ducafed mort! than in the value of
iiwks. The temptation 'to shoot ti
awk or owl, perching or Hying, is
.?Ol 1 nigh irresistahle, and tho bad
tlbil i: having the natural result of
0 reducing the numbers of these
Irds ns to make it Impossible for
he survivors to do Hie \/ork nature
utonded them to do. Tho notable
icrease of noxious rodents in the
ist decade in certain parts of the
Initod SL'iteM and the resulting darn
go to crops without doubt are due
1 no small part to tho destruction of
heir natural enemies, ediiof of which
re the birds of prey, j
Ignoranco of tho law) docs not ex
ose any one. '
PICKS H HY WA HD TO WIN.
Columbia Banker Hays Ho Will Bc
(ho Next Senator.
That Duncan Clinch lleyward will
be the next United Stales Senator
from South Carolina ls the opinion
expressed by W. A. Clark, presi
dent of (he Carolina National Dank,
of Columbia, tn au interview in The
"The contest bel ween Bx-Cov John
Gary Evans and ox-Oov. lleyward
will bo hard fought probably," says
Mr. Clark, "but J think thc lotter
will win. Hi> ls a high ?lass man
In every respect, and is allied with
.Mr. (Mark predicts (he reeled lon
of Hov. Ansel next fall wi? bout ser
ious opposition, and savs the Dem
ocrats will be for Bryan in Hm na
tional congress and the Uepuhlicans
lor Taft. *
A 1.1 ?KUM AX IS lOXIM-H.l.i:!).
Norwood's Name Knisod from Holls
ol' Columbia City Council.
At a meeting Tuesday night the
Columbia City Council erased from
the roll (d' mom hors the name of
Keast er A. Noorwood. "roi- conduo.!
unbecoming an Alderman," becatise
he recently pleaded gullly before?n
magistrate of petit larceny. Not ;t
dissenting vole against Hie resolution
expelling him was cast.
ritlOAK Ob I.M.HT.MNH.
Kills Two Horses Hut Did Not Kill
Tuesday morning lightning struck
a buggy, driven by I ht HOV Tracey, ;i
farmer, near Adams station. Ca li
shattered a wheel ami killed Ute (wo
horses. The boll ian lo the leather
reins and divided into two parts, fol
lowing Ibo reins to the heads ol' (he
horses. Mr. Tracey was shocked, hut
not seriously Injured.
A man who sent ;i dollar for a
"potato hug killer'' received two
blocks of wood with the following
dit eel ions:
"Take the block whioh is No. 1
lu tho right hand, place (he bug on
No. 2 and press lbeni together. Re
There is no sense in sending dele
gates who can not he trusted to
truly represent tho State, and at the
same time exercise judgment. If
the sentiment bc in favor of Bryan,
i let tho convention elect only those
who arc known to favor Bryan, but
Ido not bind them hand and foot and
send them as mere baggage checked
to Mr. Bryan. While favoring him.
circumstances may arise where thc
delegates nullit deem it advi >able to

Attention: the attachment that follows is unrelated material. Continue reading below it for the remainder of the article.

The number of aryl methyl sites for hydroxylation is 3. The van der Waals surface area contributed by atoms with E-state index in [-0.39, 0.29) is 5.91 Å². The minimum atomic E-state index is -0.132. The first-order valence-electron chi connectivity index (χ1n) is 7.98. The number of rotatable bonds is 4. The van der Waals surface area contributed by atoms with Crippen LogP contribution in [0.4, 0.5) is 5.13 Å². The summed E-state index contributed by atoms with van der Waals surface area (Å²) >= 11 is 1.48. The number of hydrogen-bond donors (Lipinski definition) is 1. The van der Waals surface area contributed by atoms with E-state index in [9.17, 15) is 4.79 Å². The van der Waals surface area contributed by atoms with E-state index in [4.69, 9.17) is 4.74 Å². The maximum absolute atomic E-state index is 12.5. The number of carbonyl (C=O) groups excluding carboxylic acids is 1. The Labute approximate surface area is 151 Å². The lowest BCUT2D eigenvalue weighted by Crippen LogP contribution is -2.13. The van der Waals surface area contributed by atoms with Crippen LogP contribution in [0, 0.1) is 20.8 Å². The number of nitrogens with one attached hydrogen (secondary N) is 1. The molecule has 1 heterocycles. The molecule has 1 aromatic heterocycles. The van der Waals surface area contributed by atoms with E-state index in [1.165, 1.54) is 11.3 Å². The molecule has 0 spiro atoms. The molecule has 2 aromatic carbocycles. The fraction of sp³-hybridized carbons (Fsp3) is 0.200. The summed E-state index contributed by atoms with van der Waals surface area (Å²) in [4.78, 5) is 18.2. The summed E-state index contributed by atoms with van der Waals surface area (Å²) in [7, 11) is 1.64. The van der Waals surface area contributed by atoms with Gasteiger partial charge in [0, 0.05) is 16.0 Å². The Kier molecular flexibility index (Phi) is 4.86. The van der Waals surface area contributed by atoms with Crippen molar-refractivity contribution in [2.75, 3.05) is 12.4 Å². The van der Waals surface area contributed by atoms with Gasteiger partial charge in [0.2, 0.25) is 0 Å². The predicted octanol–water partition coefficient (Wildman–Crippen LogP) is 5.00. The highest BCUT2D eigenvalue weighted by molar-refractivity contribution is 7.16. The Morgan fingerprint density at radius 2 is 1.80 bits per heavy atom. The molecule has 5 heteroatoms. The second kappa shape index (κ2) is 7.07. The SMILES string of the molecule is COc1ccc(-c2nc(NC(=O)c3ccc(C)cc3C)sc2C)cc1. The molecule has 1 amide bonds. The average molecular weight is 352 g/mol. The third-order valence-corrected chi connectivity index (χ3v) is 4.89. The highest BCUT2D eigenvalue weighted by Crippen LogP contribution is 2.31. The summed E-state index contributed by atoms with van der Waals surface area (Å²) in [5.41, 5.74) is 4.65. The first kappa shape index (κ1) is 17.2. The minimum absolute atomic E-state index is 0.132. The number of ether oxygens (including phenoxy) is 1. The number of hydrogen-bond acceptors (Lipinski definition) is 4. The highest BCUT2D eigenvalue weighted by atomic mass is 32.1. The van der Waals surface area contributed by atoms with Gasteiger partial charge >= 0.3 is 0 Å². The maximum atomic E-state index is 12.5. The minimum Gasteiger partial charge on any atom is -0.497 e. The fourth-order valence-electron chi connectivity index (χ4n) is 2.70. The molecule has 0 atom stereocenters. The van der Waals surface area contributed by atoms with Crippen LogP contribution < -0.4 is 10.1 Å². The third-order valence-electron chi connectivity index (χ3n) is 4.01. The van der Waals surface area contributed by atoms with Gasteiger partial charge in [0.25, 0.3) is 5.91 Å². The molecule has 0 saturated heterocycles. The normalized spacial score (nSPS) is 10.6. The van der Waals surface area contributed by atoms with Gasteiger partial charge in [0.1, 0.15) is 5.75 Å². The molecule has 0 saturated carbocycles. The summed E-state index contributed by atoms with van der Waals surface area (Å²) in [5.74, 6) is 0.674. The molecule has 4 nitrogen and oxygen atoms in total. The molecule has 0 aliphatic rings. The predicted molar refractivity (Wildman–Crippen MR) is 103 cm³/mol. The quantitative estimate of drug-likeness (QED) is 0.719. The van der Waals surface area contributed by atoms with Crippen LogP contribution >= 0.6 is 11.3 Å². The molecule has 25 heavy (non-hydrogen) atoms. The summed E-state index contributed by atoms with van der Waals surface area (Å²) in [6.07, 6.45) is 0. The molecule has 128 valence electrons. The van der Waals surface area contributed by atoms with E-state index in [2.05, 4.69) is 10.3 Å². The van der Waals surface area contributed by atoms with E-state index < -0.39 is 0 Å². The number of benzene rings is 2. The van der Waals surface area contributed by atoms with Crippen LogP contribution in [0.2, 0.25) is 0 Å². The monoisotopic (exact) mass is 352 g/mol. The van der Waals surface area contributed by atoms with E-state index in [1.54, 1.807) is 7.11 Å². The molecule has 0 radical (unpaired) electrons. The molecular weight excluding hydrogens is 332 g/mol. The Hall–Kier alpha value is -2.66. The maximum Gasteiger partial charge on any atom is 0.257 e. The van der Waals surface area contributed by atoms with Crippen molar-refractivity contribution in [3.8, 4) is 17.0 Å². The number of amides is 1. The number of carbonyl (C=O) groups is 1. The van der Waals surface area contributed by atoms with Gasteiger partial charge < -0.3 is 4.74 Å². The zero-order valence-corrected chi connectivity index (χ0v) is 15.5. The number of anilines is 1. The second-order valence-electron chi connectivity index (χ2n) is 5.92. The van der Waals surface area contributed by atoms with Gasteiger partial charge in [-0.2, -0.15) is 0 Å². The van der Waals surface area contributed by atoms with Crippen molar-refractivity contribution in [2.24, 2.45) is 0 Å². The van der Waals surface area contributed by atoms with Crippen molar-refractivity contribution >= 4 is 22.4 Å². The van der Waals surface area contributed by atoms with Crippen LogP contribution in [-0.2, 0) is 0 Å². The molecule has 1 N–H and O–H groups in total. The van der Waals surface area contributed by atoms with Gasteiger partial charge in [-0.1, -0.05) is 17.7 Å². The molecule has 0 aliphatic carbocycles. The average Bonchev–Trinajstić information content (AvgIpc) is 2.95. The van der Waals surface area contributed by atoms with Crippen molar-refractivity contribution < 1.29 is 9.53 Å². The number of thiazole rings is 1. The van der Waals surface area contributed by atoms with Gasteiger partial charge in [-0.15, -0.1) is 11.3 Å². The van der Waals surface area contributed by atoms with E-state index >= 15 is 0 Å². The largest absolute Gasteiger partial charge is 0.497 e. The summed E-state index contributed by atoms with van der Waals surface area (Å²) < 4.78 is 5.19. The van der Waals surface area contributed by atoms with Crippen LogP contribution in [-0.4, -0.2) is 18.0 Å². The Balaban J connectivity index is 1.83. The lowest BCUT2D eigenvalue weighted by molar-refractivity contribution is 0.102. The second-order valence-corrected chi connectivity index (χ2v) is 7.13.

vote for some other man and they
should be free to exercise their
Thc State says the Journal and
Review "is laboring under a misap
prehension; it is not a question of
trust, it is a question of representa
tion. If delegates aro sent to Na
tional conventions to speak for
themselves, act upon their judgment
and be responsible to none, then
they should bc free to vote as they
please. But if they aro going to
bear a message from thc Slate of
South Carolina to thc other Demo
crats of the country and to vote,
not for themselves, but for tho ma
jority of thc Democrats of South
Carolina then the judgment of
South Carolina should be binding.
" If The Journal and Review will
consider for a moment it will con
cede that delegates instructed to
vote for a certain candidate arc not
"as mere baggage checked to" that
man, but are sent to discharge the
honorable duty of representing their
State at the convention, and declar
ing tho expressed will of their peo
ple as regards candidates for thc
presidency. That is, in our judg
ment, a higher honor than represent
ing themselves, or exercising perso
nal judgment. It is also more in
harmony with Democratic principles.
If a majority of thc Democrats of
South Carolina advocated the nomi
nation of Mr.Bryan as the standard
bearer of the party, South Carolina's
vote should be cast for him; thc peo
ple may bc in error but it is of first
consequence that their will, right or
wrong, bc declared. If, on thc
other hand, the people have no
choice, no preference, no favorite,
then they must rely upon thc judg
ment of the delegation. The ques
tion seems to us a very simple one
for Democrats to decide."
THE Evening Sun, a bright paper
started at (?reenville some time
ago, has suspended publication.
Tin-; American made watch tba'